Development and Regulation of Innovations: In the Current State of Facts vs. Public Opinions, the Truth Does Not Always Prevail

By Nicholas M. Benetatos, Michael Frohbergh, Sangeeta Abraham, and Kevin Ong


Over the last several years, the medical product industry, along with the perceived role and effectiveness of FDA’s oversight, has come under public scrutiny. Portrayals in the media can at times contain highly sensationalized or anecdotal accounts of negative patient experiences with a medical product. These accounts may not accurately represent the overall performance of these medical products in the larger population of patients, many of whom substantially benefit. The extensive regulatory processes and procedures required before and after marketing a medical product are also often unmentioned, overlooked, or misunderstood in this context.

In the U.S., FDA’s mission aspires to both protect and advance public health by ensuring the safety, efficacy, and security of medical products and therapeutics, as well as helping to speed innovations that make those products safer and more effective or efficacious.[1] Regarding medical devices, the formal definition of one encompasses a wide breadth of technologies from simple tongue depressors to complex programmable pacemakers[2] that provide life-sustaining functionality. The extent of the testing and evaluations required to gain access to the market depends largely on the device’s general risk category and intended use. As such, regulators carefully weigh the risk-benefit of medical devices based on the totality of available evidence. Similar concepts apply to other medical products, such as biologics and drugs. Additionally, in the post-market setting, medical product firms are required to conduct vigilance activities to identify and report adverse events, as well as collect data regarding the performance of a product.[3]

Problem Statement and Supporting Evidence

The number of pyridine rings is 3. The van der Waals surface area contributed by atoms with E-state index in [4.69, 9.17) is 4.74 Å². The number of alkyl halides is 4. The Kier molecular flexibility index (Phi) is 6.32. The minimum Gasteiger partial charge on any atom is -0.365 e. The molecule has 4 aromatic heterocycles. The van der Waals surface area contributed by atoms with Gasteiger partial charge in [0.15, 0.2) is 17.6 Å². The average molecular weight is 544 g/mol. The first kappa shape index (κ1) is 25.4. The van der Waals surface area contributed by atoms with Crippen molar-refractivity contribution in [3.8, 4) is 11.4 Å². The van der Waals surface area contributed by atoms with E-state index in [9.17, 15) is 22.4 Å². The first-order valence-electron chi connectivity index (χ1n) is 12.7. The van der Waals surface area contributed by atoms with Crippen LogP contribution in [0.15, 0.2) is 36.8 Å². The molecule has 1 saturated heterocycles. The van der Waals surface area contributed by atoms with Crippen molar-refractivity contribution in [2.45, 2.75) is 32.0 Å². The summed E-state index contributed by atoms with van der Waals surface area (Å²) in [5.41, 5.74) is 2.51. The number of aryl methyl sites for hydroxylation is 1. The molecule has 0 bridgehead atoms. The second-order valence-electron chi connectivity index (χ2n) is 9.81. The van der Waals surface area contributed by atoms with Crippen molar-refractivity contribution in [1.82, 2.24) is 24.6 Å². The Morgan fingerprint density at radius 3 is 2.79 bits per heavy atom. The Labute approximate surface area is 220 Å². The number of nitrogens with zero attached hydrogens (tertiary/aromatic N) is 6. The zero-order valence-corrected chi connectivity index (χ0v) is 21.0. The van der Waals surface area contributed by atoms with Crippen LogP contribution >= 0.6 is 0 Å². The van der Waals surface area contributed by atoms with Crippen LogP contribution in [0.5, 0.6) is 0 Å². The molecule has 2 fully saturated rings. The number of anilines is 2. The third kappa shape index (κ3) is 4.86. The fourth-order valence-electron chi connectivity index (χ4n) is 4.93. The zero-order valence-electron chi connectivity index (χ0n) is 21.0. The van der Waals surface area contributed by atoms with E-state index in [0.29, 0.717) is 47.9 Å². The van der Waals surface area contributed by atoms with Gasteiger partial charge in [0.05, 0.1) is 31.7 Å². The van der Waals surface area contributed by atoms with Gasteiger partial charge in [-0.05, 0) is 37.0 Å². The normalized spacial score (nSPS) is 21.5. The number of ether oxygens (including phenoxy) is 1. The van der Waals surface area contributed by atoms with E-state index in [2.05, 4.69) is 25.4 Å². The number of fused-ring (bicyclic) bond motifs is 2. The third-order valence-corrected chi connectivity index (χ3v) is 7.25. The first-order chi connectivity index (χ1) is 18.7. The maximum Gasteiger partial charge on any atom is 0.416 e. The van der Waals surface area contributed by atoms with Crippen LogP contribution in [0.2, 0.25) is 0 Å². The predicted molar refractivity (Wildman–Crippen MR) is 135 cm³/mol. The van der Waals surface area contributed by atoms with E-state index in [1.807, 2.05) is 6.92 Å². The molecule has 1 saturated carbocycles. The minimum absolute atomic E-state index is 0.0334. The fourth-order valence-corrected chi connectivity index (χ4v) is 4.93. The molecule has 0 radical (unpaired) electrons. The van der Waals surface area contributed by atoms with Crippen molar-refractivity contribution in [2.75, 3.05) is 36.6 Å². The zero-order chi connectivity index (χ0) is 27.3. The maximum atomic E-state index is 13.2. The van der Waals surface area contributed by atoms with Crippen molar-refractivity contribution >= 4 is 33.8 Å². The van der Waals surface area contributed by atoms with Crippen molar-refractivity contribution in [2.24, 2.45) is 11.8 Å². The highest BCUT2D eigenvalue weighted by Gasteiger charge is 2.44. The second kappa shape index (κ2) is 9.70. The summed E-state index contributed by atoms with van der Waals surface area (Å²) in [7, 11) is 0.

Media Coverage

Due to the shift of multimedia towards an “on-demand” availability to the general public and the pervasiveness of social media, more consumers are now able to access a larger amount of media, some of which is unfiltered and not independently verified. This increase in availability of media, particularly social media, has shifted the exposure of opinions to a much larger segment of the population. Historically, mostly written media only reached a smaller and more limited audience.

Documentaries such as “The Bleeding Edge,” which aired on Netflix in 2018, focused on individual cases where the suspected adverse event to the patient was one of the most severe complications of the product. In any case where such severe adverse events occur, it is of utmost importance for the manufacturer to perform thorough investigations into the cause of the event to determine whether it was a patient-related, product-related, surgical, or clinical issue. Manufacturers and regulatory bodies employ rigorous pre-market evaluation, post-market surveillance, and adverse event reporting for just this purpose. However, with a focus on the worst-case scenarios and without consideration of these important product lifecycle activities, one can mistakenly presume that these adverse events are affecting an alarmingly large amount of the patients. FDA requires manufacturers to monitor all complaints received from the marketplace. Quality systems often prescribe that when events reach certain threshold levels, a trigger is initiated that will prompt an immediate response, such as investigation or escalation. If necessary, corrective or preventative actions may be mandated, or the product may be recalled.

Along with documentaries, there are also news stories and daytime talk show specials that portray the medical product industry in a poor light.[4],[5] These specials usually include interviews with afflicted patients who have experienced a suspected adverse event from their medical product. What these interviews do not contain are scientific, clinical, or regulatory peer-reviewed opinions and data. There are a number of factors that could lead to adverse events in medical products, including patient-specific biological reactions, surgical complications, and improper rehabilitation post-surgery.

More recently, there has been significant media coverage of criminal charges raised against medical product companies whose leaders have been alleged to mislead the public into believing the existence and reliability of their technology.[6] Episodes like these shed a negative light on not only the industry, but also the regulation of medical technologies.